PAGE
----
Inherited bleeding disorders (mild or moderate) – advice for the parents and carers of children

print_iconLeaflet number: 549
Expiry date: January 2018

 

How to get help

During working hours, ring Bristol or Great Ormond Street Hospital, as the team there will be able to offer advice both to you and to us in advance of your arrival.

If your child has had an injury, administer a dose of factor if possible and, if you can, bring a supply of factor with you.

If your child has had a severe injury, a head injury, an abdominal injury or is still bleeding then you should go straight to the Accident and Emergency department at North Devon District Hospital. If possible, please let staff on Caroline Thorpe Ward know you are on your way.

If your child has less serious symptoms and you think your child needs to be reviewed on Caroline Thorpe Ward, please ring us on the number overleaf.

Symptoms to look out for

You will be able to recognise some potential problems in your child, such as a joint bleed or an obvious injury. Occasionally, however, unusual symptoms can occur which you should be aware of.

Your child may have relatively few problems as a result of their bleeding disorder on a day-to-day basis, but it is very important that you can recognise signs of potential bleeding and that you know how to seek medical help.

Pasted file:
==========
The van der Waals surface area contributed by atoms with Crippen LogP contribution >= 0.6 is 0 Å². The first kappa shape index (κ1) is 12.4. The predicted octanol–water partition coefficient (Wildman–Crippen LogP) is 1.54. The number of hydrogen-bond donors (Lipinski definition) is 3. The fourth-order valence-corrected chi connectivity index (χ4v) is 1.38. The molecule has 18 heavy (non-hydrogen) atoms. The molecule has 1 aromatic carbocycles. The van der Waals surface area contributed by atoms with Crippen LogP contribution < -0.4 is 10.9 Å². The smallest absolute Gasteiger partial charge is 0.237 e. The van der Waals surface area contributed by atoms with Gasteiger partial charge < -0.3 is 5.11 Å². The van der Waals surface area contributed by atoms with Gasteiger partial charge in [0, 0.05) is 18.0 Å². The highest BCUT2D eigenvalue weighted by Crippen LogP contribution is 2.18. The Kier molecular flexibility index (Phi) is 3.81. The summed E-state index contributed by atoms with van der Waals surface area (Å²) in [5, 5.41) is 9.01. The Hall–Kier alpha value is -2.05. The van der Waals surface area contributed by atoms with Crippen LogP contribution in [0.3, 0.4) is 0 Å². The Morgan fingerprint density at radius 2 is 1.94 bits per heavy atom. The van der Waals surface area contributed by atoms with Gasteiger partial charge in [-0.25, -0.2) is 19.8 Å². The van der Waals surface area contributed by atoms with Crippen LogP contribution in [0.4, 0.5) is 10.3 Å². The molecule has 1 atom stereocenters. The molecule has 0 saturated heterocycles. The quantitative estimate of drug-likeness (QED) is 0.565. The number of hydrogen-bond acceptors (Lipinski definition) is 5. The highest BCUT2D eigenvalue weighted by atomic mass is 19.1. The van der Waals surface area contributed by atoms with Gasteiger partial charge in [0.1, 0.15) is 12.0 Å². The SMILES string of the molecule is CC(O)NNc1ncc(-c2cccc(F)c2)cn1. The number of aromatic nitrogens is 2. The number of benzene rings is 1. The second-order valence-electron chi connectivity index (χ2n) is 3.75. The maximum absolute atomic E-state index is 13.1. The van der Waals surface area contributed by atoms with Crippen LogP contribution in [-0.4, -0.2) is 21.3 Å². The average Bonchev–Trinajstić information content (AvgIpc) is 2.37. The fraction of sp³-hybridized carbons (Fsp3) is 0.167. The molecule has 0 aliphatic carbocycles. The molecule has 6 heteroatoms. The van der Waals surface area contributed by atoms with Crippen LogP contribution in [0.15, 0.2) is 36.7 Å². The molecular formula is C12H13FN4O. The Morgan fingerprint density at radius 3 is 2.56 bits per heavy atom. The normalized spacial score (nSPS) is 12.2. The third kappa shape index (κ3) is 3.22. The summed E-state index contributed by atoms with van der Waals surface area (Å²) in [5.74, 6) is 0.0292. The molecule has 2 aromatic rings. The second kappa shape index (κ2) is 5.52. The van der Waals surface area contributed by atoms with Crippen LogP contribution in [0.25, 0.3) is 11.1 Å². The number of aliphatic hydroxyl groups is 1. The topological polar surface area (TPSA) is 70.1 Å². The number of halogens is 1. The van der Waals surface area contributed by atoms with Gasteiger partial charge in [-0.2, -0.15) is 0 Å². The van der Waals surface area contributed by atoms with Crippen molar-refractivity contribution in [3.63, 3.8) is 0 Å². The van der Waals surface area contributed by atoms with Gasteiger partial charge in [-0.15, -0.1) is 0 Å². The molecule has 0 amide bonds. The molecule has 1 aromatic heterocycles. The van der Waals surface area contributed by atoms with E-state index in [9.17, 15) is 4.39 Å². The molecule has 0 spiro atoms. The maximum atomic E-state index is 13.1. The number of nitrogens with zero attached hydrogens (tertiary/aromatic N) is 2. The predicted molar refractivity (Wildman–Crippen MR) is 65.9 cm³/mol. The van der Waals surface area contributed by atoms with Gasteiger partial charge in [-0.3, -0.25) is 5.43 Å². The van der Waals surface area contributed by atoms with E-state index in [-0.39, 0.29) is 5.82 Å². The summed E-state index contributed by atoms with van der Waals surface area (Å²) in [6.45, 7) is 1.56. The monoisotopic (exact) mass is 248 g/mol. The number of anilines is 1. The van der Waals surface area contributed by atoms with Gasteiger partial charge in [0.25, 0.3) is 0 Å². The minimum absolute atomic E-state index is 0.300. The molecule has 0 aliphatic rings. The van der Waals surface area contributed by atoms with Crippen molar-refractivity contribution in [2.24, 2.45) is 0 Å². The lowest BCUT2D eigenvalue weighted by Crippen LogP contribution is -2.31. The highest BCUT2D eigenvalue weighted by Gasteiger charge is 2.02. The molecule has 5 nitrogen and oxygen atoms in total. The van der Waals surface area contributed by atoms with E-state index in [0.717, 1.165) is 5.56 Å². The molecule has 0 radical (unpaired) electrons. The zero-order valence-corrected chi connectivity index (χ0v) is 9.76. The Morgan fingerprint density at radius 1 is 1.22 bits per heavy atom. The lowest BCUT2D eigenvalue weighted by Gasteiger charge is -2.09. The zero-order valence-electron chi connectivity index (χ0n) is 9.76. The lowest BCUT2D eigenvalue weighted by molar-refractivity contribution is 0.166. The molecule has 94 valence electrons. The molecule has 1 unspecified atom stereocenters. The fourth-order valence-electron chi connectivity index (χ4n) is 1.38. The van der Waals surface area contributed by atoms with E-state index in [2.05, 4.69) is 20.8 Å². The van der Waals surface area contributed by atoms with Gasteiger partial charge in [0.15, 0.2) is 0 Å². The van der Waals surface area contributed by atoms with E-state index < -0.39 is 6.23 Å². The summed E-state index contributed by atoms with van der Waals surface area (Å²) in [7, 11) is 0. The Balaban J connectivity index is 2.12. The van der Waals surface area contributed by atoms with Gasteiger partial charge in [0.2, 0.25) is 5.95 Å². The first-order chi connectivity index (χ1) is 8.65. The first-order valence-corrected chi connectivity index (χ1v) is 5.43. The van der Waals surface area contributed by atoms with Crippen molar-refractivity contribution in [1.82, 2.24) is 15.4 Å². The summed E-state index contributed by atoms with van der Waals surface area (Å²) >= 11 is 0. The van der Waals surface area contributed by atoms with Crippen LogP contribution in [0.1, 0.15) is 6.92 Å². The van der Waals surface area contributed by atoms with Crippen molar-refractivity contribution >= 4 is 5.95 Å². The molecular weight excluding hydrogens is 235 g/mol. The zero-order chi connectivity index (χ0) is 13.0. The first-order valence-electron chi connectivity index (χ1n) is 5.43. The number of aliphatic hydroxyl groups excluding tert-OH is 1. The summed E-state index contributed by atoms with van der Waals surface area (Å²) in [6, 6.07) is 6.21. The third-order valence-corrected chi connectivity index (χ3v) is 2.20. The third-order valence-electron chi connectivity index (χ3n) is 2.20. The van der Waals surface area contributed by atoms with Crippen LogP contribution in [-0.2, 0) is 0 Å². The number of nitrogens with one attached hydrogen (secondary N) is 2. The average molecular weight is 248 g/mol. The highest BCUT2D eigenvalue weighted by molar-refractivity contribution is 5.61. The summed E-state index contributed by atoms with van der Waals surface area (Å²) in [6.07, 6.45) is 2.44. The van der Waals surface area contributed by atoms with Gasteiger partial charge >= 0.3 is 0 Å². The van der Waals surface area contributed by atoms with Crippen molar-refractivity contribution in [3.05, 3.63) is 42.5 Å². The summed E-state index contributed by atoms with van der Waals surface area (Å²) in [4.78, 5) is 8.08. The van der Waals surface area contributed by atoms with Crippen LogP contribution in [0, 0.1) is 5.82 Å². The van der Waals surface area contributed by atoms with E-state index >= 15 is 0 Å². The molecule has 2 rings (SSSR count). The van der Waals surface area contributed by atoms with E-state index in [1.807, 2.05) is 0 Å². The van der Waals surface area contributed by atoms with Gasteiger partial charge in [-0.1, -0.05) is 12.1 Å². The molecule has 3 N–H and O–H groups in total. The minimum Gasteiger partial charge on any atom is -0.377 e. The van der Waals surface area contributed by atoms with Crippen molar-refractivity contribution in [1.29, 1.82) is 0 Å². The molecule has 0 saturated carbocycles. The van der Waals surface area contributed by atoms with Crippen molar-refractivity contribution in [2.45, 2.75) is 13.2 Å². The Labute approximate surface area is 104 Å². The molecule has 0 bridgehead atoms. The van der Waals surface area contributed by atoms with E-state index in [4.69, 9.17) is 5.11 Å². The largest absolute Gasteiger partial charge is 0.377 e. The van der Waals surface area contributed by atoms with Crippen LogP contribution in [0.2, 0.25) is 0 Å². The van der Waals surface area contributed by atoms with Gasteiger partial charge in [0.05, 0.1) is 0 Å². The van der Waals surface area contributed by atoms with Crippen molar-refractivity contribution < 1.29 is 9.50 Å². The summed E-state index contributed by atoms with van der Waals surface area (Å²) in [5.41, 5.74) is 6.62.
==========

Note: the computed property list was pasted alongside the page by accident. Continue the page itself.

If your child is significantly injured, the injury might not result in obvious external bleeding, but can still have life-threatening results if not treated appropriately.

If your child experiences any of the following, you must take him/her to the Accident and Emergency Department at North Devon District Hospital or the nearest Accident and Emergency Department:

  • A head injury
  • A swollen, painful joint or muscle which limits your child’s ability to move around
  • Blood in their urine or poo (this may not look like fresh blood, but more like tar)
  • Coughing up or vomiting blood
  • A persistent nosebleed or bleeding from the mouth
  • A severe or sudden headache
  • Unexplained drowsiness
  • Severe back pain, especially if they cannot straighten their leg because of pain.
  • Pain in their tummy
  • In babies and children who are not yet talking, refusal to eat, irritability or drowsiness can indicate a bleeding episode.

Useful telephone numbers

North Devon District Hospital – 01271 322 577

Caroline Thorpe Ward nurses station – 01271 322 704

Non-urgent queries:

Dr Rebecca Rub –  01271 323 853

Dr Jason Coppell –  01271 349 198

Bristol Royal Hospital for Children switchboard – 0117 923 0000

In-hours paediatric haemophilia clinical nurse specialists:

Anna Farrell / Caroline Roberts – 0117 342 8721

Mobiles : 07747 004 996 / 07920 545 620

Email: paediatrichaemophilia@uhbristol.nhs.uk

Out of hours ring the BRHC switchboard and ask for the Paediatric Haematology / Oncology doctor on call.

Great Ormond Street Hospital switchboard – 0207 405 9200

Haemophilia centre – 020 7829 8846

Monday – Friday 8.30am – 5pm

Outside these hours ring the GOS switchboard and ask for the Haemophilia doctor on call.

Reference

Emergency and out-of-hours care for patients with bleeding disorders – standards of care for assessment and treatment. Approved by UKHCDO advisory committee April 2009.

 

Posted in A&E, Paediatrics (Children's Health), Patient Information Leaflets and tagged .

Last updated: April 19, 2016